This is about as close as you’ll get to the Columbia River, as it surges and churns through the Gorge, from the patio of Thunder Island Brewing. The business was named after the feature that engineers created by carving into the mainland in 1890, allowing for the construction of the Cascade Locks and canal. A skinny strip of jagged grey rock topped with grass and trees is the tip of Thunder Island that’s most visible from picnic tables lining a guard rail on the property. The owners seem to upgrade their outdoor playground nearly every year. The space that started with minimal seating now has bench-style wooden booths, a metal fire pit emblazoned with the brewery’s logo, blue-and-white umbrellas, string lights and a brand-new beer bar that will provide some line relief during busy summer weekends. The faster you can get back to your seat, the better because the setting never bores. Not only can you watch barges meander back and forth along the water, you might even spot the Sternwheeler docking next door. This is also the only brewery where you might run into a Pacific Crest Trail-through hiker since Cascade Locks is the sole city along the route in Oregon. Should you run into any shaggy, trail-dust coated people hauling small homes on their backs, buy them a pint of liquid relief. ANDI PREWITT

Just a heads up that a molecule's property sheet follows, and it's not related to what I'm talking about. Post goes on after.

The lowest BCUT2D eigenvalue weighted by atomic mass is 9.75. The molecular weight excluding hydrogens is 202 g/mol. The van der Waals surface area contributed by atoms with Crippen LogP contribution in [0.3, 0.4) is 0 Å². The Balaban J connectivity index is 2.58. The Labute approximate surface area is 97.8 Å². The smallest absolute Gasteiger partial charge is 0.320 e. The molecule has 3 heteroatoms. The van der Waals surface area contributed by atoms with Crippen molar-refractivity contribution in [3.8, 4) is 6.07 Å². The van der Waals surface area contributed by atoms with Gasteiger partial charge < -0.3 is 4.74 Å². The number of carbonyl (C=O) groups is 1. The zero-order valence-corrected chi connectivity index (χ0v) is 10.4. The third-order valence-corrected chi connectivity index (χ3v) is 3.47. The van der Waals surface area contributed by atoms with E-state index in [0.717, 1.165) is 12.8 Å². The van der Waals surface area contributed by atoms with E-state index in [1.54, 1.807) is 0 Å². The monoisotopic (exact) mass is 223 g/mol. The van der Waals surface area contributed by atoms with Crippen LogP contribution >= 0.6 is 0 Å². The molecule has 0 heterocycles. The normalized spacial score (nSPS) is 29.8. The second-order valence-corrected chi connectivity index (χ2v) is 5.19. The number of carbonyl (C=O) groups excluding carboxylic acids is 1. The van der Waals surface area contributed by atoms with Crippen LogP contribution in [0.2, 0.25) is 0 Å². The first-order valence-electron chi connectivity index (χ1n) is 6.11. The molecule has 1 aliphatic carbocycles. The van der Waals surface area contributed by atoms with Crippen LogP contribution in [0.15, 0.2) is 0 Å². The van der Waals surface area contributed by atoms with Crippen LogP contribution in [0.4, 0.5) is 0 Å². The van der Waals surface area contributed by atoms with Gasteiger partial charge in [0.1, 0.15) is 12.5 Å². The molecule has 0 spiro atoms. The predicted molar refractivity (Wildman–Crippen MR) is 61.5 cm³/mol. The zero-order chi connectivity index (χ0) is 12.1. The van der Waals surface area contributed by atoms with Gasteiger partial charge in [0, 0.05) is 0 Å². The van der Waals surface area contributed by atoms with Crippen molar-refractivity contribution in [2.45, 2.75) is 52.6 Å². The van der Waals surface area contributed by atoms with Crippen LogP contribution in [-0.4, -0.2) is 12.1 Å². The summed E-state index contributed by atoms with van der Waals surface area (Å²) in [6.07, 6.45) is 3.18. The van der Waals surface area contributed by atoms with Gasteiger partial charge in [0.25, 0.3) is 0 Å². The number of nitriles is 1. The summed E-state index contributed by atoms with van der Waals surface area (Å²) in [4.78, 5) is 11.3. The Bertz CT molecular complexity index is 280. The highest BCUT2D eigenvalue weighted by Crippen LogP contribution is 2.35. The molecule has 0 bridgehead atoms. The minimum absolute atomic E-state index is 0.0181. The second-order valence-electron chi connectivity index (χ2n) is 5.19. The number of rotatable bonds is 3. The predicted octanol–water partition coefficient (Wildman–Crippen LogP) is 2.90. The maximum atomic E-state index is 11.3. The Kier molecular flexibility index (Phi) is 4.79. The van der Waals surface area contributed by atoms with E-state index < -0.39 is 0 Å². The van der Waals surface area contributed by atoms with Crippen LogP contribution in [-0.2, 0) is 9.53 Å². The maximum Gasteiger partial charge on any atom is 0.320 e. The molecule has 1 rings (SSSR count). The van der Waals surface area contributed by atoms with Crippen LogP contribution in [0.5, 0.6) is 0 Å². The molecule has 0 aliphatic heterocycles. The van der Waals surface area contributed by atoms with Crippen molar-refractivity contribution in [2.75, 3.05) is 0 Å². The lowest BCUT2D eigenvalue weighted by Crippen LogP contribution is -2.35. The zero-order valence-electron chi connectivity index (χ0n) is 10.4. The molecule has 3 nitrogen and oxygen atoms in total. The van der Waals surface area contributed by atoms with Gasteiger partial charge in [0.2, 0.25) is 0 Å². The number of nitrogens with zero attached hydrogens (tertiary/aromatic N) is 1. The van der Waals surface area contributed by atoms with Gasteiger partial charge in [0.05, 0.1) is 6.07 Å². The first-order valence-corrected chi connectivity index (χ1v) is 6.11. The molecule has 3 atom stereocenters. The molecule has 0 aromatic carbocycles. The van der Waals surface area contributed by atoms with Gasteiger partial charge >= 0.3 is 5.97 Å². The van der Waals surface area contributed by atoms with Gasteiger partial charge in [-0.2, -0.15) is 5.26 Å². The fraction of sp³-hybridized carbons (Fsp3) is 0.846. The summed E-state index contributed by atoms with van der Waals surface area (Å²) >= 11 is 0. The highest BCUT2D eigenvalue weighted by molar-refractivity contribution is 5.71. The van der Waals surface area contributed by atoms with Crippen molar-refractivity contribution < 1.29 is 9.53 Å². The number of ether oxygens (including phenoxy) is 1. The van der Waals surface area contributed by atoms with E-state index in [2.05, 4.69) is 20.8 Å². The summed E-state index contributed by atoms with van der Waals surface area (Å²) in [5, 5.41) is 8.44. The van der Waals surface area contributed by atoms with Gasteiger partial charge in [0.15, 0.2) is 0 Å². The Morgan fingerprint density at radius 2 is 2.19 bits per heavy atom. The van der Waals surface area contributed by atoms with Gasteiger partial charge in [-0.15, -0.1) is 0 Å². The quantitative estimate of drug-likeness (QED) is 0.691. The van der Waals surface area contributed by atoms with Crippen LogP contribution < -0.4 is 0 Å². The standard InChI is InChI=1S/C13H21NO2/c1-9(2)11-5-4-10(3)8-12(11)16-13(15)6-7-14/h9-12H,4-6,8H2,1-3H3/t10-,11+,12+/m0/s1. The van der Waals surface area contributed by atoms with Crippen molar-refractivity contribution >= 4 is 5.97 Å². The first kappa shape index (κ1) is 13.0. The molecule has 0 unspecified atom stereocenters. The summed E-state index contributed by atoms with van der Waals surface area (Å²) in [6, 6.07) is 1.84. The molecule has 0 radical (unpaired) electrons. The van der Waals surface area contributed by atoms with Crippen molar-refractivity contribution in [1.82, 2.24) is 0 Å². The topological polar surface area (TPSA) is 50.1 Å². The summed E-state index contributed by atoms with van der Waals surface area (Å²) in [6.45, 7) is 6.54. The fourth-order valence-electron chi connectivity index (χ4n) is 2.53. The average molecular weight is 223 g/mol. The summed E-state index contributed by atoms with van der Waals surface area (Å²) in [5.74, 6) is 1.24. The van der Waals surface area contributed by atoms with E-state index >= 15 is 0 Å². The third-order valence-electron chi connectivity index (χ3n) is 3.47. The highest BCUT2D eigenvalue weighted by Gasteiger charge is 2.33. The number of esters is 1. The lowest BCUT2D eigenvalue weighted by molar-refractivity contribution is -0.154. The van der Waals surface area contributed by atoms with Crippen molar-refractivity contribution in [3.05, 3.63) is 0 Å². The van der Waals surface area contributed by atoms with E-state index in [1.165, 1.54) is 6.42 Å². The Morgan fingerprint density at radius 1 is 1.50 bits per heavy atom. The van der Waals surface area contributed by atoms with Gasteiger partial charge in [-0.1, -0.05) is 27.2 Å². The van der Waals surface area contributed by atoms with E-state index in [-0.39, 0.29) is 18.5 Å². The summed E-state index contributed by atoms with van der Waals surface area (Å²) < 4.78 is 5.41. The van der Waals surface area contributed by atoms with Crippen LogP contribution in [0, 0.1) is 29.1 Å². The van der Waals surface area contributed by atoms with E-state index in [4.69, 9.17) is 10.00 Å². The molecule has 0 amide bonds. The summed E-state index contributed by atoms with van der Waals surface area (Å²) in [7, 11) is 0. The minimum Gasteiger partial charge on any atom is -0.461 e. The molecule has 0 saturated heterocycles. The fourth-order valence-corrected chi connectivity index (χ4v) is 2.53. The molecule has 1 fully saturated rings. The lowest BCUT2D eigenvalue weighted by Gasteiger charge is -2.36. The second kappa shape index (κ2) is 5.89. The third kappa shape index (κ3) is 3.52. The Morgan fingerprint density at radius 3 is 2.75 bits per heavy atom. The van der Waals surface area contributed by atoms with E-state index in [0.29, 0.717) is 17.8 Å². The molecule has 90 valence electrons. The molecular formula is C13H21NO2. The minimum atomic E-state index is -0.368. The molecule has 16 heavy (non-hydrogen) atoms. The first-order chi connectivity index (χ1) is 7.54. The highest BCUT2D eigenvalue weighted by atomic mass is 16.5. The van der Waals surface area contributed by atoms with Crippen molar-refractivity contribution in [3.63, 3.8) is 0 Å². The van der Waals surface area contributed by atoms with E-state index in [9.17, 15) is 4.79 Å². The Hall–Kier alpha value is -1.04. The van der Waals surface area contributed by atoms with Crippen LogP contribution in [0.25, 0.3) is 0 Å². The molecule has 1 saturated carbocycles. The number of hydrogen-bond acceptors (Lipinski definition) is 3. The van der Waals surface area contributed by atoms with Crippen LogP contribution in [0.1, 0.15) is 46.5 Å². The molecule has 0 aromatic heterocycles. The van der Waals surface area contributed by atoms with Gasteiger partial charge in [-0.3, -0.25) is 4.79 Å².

Elk Horn Brewery
686 E. Broadway St., Eugene, 541-505-8356, elkhornbrewery.com
The campus haven. With seating for 50 at a dozen black wrought-iron tables, the thing about Elk Horn’s patio is how quickly you forget that you are sitting at the corner of two busy streets and are a stone’s throw from the University of Oregon. Founded in 2014 by the folks behind Eugene’s popular Delacata food cart, Elk Horn seeks to bridge the gap between beer, cider and wine, while providing guests with Southern-inspired food made in a kitchen that doesn’t cut any corners. First, order some frickles (yes, fried pickles). Then, sip your pint of Ducks Blue Ribbon Kolsch, Redic Dry Cider, Velvet Antler Red Ale (or any of the 24 beers, ciders and sodas on tap — not to mention the extensive whiskey list). Start drooling thanks to a menu of shrimp and grits, catfish, and chicken and waffles. Before you order, though, cast your gaze to the blaze burning at the far end: the recently added wood-burning oven is cranking out “beerizzas,” or pizza made with a stout crust. ANTHONY ST. CLAIR
Falling Sky Pour House & Delicatessen
790 Blair Blvd., Eugene, 541-653-9167, fallingskybrewing.com